Zig Zag Holdings LLC v. Hubbard et al

Filing 46

ORDER RE: PLAINTIFF'S MOTION FOR SUMMARY JUDGMENT AND GRANTING PLAINTIFF'S MOTION TO COMPEL 36 38 (Illston, Susan) (Filed on 4/25/2014) Modified on 4/25/2014 (tfS, COURT STAFF).The parties shall file these supplemental briefs, along with any materials from the bankruptcy court record, no later than May 5, 2014. Counsel are reminded to provide the Court with chambers copies of all filings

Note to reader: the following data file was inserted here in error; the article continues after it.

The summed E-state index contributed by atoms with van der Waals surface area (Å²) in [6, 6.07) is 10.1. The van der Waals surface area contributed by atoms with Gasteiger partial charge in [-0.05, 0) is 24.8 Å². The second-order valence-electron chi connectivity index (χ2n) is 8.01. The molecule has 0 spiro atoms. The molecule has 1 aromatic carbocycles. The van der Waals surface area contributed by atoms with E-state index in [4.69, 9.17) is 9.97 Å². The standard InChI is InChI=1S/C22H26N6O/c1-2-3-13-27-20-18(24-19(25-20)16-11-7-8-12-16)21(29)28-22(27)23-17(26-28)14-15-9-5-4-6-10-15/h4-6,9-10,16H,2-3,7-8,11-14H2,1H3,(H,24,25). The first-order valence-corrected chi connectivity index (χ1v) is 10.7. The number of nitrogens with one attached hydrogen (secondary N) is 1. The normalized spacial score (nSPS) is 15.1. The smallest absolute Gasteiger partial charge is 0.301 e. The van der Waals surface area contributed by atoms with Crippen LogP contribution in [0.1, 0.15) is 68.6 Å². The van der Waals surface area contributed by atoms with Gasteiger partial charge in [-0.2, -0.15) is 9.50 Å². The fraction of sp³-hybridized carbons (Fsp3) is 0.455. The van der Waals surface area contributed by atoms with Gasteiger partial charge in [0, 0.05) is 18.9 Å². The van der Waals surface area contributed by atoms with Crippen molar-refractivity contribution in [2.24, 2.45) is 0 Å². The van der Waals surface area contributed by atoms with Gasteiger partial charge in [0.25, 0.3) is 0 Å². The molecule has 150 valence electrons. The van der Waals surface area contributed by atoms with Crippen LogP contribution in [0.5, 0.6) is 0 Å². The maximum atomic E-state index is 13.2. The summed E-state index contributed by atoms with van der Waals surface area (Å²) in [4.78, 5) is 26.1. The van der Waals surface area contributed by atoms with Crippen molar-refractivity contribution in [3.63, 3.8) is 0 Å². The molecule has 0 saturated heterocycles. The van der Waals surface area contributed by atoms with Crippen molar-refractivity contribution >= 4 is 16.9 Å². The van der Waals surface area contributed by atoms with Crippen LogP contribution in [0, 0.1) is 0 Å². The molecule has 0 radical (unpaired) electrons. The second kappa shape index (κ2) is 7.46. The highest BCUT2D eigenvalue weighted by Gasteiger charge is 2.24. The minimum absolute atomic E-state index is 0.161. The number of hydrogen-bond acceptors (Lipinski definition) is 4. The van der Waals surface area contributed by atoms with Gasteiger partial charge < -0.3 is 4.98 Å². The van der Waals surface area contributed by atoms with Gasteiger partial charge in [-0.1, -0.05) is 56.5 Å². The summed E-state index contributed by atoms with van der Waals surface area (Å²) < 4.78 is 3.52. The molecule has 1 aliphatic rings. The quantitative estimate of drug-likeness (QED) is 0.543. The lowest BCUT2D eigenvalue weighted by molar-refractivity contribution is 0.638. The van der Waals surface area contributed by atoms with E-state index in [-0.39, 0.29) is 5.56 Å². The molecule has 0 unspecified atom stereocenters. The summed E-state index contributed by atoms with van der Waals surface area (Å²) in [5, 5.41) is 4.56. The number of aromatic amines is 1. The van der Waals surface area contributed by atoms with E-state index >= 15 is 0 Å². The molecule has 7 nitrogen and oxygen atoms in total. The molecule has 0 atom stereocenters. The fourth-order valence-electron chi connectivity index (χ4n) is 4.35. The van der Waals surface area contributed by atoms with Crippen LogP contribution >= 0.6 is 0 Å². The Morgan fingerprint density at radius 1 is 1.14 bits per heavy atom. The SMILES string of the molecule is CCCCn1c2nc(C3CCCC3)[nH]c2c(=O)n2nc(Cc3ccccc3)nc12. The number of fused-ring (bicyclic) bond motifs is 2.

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1 2 3 4 5 6 7 IN THE UNITED STATES DISTRICT COURT 8 FOR THE NORTHERN DISTRICT OF CALIFORNIA 9 United States District Court For the Northern District of California 10 11 v. GLEN K. HUBBARD, et al., Defendants. 14 15 / GLEN K. HUBBARD, et al., 16 17 ORDER RE: PLAINTIFF’S MOTION FOR SUMMARY JUDGMENT AND GRANTING PLAINTIFF’S MOTION TO COMPEL Plaintiff, 12 13 No. C 13-2643 SI ZIG ZAG HOLDINGS LLC, v. Cross-Claimants, ZIG ZAG HOLDINGS LLC, 18 Cross-Claim Defendant. 19 / 20 Plaintiff’s motion for summary judgment and plaintiff’s motion to compel discovery were 21 scheduled for a hearing on April 25, 2013. Pursuant to Civil Local Rule 7-1(b), the Court took the 22 motions under submission. For the reasons set forth below, the Court ORDERS further briefing on 23 plaintiff’s motion for summary judgment and GRANTS plaintiff’s motion to compel discovery. 24 25 26 DISCUSSION I. Plaintiff’s motion for summary judgment 27 Plaintiff seeks summary judgment on its claims for trademark infringement, unfair competition, 28 false advertising, and trademark dilution. Plaintiff alleges that James Smith, the sole member of plaintiff 1 Zig Zag Holdings, Inc., purchased the Zig Zag trademark through a court-ordered sale in the bankruptcy 2 proceedings of In re: Glen Keith Hubbard and Reagan Anne Hubbard, Case No. BK-N-11-52888 3 (Bankr. D. Nev.), and that notwithstanding the sale, defendants continue to use, and infringe, the Zig 4 Zag trademark. Plaintiff contends, inter alia, that summary judgment is appropriate based on issue 5 preclusion because (1) the bankruptcy court found that the Zig Zag trademark belonged to the Hubbards’ 6 estate as an asset to sell, and (2) in the bankruptcy proceedings, the Hubbards raised – without success 7 – the same objections that defendants assert in this case, namely that the Hubbards did not actually own 8 the trademark, and instead that the previous owner of the Zig Zag mark, Richard Wader, had only 9 granted the Hubbards a license to use the mark. United States District Court For the Northern District of California 10 Defendants argue that the bankruptcy proceedings do not have a preclusive effect in this case 11 because the bankruptcy court did not rule on the validity of the Zig Zag trademark registration, and they 12 emphasize the fact that the bankruptcy court’s August 9, 2012 order directing the sale of the trademark 13 provided that “[t]he asset is being sold ‘as is where is.’” Docket No. 41-1, Ex. 6 (order). It is unclear 14 from defendants’ papers whether defendants also contend that the bankruptcy court’s order should not 15 be given preclusive effect on the question of ownership, as opposed to validity, of the trademark. 16 The parties have submitted copies of the bankruptcy court’s order as well as copies of the 17 Hubbards’ objections filed in bankruptcy court, and two transcripts of proceedings before the 18 bankruptcy court. The Court notes that in the bankruptcy court the Hubbards asserted, inconsistently, 19 both that they did not own the trademark and only had a license from Wader; and also that Glen 20 Hubbard owned the trademark but that he had licensed the trademark to others. The Hubbards also 21 represented to the bankruptcy court that the trademark was being infringed. 22 It is the Court’s tentative view that the bankruptcy court’s order should be given preclusive effect 23 as to the ownership of the Zig Zag trademark, and thus that Glen Hubbard was the owner of the 24 trademark, that the trademark was an asset of the estate, and that James Smith purchased the trademark 25 through the bankruptcy proceedings. However, it is unclear to this Court whether there are additional 26 transcripts of the bankruptcy proceedings in which the sale of the trademark was discussed. The Court 27 directs the parties to supplement this record with any other materials from the bankruptcy proceedings 28 relating to the sale of the trademark that have not already been provided to the Court, such as the 2 1 trustee’s motion to sell assets of the estate and any other transcripts of hearings where the trademark was 2 addressed. The Court also directs the parties to file supplemental briefs of no more than 5 pages 3 addressing the question of the preclusive effect of the bankruptcy court’s August 9, 2012 order with 4 regard to ownership of the trademark as opposed to the validity of the trademark, as well as whether the 5 bankruptcy court proceedings addressed or resolved the question of whether Hubbard had licensed the 6 trademark to defendant Lynn Simon. The parties shall file these supplemental briefs, along with any 7 materials from the bankruptcy court record, no later than May 5, 2014. Counsel are reminded to provide 8 the Court with chambers copies of all filings. 9 United States District Court For the Northern District of California 10 II. Plaintiff’s motion to compel discovery 11 Plaintiff has filed a motion to compel the production of various documents from all defendants. 12 Defendants are Glen Hubbard, Glen Hubbard, Inc. d/b/a/ Zig Zag Bail Bonds, and Lynn Simon d/b/a 13 Zig Zag Bail Bonds. The documents at issue fall into three general categories: (1) financial documents 14 such as tax returns, 1099 forms, ledgers, bank statements, etc.1; (2) copies of minutes of Glen Hubbard 15 Inc. and Simon & Tollestrup, Inc.; and (3) documents evidencing communications regarding the subject 16 matter of this litigation. Plaintiff states that the documents are relevant because all defendants have used 17 the Zig Zag mark to operate bail bonds businesses, and to determine damages plaintiff needs to ascertain 18 the income generated as well as the expenses of the bail bonds businesses. 19 Defendants’ opposition to that motion states that a number of the financial documents have been 20 or will be produced. Mr. Hubbard and Ms. Simon have also filed declarations, signed under penalty of 21 perjury, stating that many of the documents sought either never existed (such as documents reflecting 22 communications between defendants about the subject matter of this lawsuit, aside from 23 communications with counsel that are privileged), or that the documents were destroyed in two separate 24 evictions (an August 2012 eviction of the offices of Mr. Hubbard and Glen Hubbard, Inc., and a 25 November 2013 eviction of a building that Ms. Simon owned). 26 1 27 28 The requests seek different types of financial documents depending on the defendant. Some of the requests are directed at Glen Hubbard and Lynn Simon; some are directed at the corporations operated by Hubbard and Simon (defendant Glen Hubbard, Inc., and non-party Simon & Tollestrup, Inc., which is operated by defendant Simon); and one request seeks tax returns for Glen Hubbard’s spouse, Reagan Hubbard. 3 1 Defendants also raise several objections to producing any further financial documents. First, 2 defendants contend that they should only have to produce documents covering three years, as opposed 3 to the five year time period sought in plaintiff’s requests. Defendants argue that a three year time period 4 is reasonable because of the “short time period that the Plaintiff has purportedly had rights in the Service 5 Mark at issue.” Opp’n at 2:23-25. 6 Plaintiff argues that it may be difficult to evaluate industry trends and business cycles with only 7 three years of financial data, particularly during an economic recession. The Court agrees with 8 plaintiff, and finds that a five year time period is reasonable and is not unduly burdensome. Second, defendants object to producing various financial documents, such as individual tax 10 United States District Court For the Northern District of California 9 returns or “all documents . . . showing the status of the account(s) for the past five (5) years relating to 11 any business, corporation, limited liability corporation, or other entity owned in whole or in part by 12 you”2 on the ground that the documents sought are irrelevant, and the corporate tax returns are sufficient 13 for plaintiff to conduct a damages analysis. Defendants also object that these documents are private. 14 Plaintiff argues that the other financial documents are necessary in order to obtain a complete 15 and accurate picture of defendants’ finances with regard to the bail bonds businesses. Plaintiff has 16 submitted a report by plaintiff’s damages expert, James Proctor, which explains that the corporate tax 17 records are insufficient because those records do not show, inter alia, the remuneration to Hubbard from 18 the Zig Zag bail bonds business or any amounts received or paid with regard to licensing the mark to 19 Simon. Docket No. 36-1. Mr. Proctor also states that the bail bonds business is cash intensive and that 20 the potential for underrreporting sales and other income is greater than in a non-cash intensive business, 21 and thus “other third-party and outside sources of information [are] necessary to compute an economic 22 loss.” Id. 23 The Court finds that plaintiff has demonstrated why the other financial records are necessary to 24 perform a damages analysis. To the extent that defendants object to producing these documents on 25 privacy grounds, the Court finds that plaintiff’s need for the information sought outweighs the privacy 26 interest asserted. See A. Farber and Partners, Inc. v. Garber, 234 F.R.D. 186, 190 (C.D. Cal. 2006) 27 28 2 The Court finds that this request covers the Quicken ledger that Hubbard maintains for his business and that was discussed at Hubbard’s deposition. 4 1 (“Although there is no federal common law privilege akin to the right of privacy, federal courts 2 ordinarily recognize a constitutionally-based right of privacy that can be raised in response to discovery 3 requests. Resolution of a privacy objection requires a balancing of the need for the information sought 4 against the privacy right asserted.”). The Court also concludes that the privacy of the financial records 5 can be maintained through a protective order limiting disclosure to counsel only and requiring 6 destruction of all information (including copies) at the end of litigation. Defendants are ordered to 7 produce all requested financial records that have not yet been produced, including the Quicken files and 8 the manual records Simon described in her declaration. Further, to the extent defendants maintain that they do not have the documents, defendants are 10 United States District Court For the Northern District of California 9 ordered to immediately request copies of the tax documents from the Internal Revenue Service and the 11 State of California. Cf. United States ex rel. Woodard v. Tynan, 776 F.2d 250, 252 (10th Cir. 1985) (en 12 banc) (“Federal district courts have ordered defendants to request release of their records from other 13 parties maintaining custody of them so that the defendants could comply with discovery obligations in 14 federal civil proceedings. We hold that such an order is within the power of the federal district court and 15 is appropriate in the instant case.” (citations omitted)); Preservation Prods., LLC v. Nutraceutical 16 Clinical Labs., Int’l, Inc., 214 F.R.D. 494, 496 (N.D. Ill. 2003) (“The fact that [defendant] does not 17 currently have copies in his possession is not significant because he has ‘control’ of those documents 18 by signing the necessary request form.”); Powell v. Merrimack Mut. Fire Ins. Co., 80 F.R.D. 431, 433 19 (N.D. Ga.1978) (ordering plaintiff to sign IRS form granting defendant access to plaintiff’s IRS 20 records). 21 Finally, plaintiff’s reply brief requests unspecified sanctions against defendants for failing to 22 comply with their discovery obligations. Plaintiff notes that in the declarations submitted by Hubbard 23 and Simon, they both state that on March 24, 2014, they contacted their CPAs to request information 24 sought by plaintiff. The fact discovery cut-off in this case was March 6, 2014, and it is unclear why 25 defendants did not contact their CPAs to request the discovery earlier. As this issue was only first raised 26 in the reply brief, the Court finds that defendants have not had the opportunity to respond and that 27 sanctions on this record are inappropriate. However, the Court is concerned about the possibility that 28 defendants have not fully complied with their discovery obligations. Thus, the Court will require 5 1 defendants to provide plaintiff with declarations or affidavits detailing the nature of their search to locate 2 responsive documents, and such declarations must address the inquiries made on a request-by-request 3 basis. 4 5 6 Defendants shall produce all further discovery and the declarations described supra no later than May 9, 2014. This order resolves Docket No. 36. 7 8 IT IS SO ORDERED. 9 United States District Court For the Northern District of California 10 Dated: April 25, 2014 SUSAN ILLSTON UNITED STATES DISTRICT JUDGE 11 12 13 14 15 16 17 18 19 20 21 22 23 24 25 26 27 28 6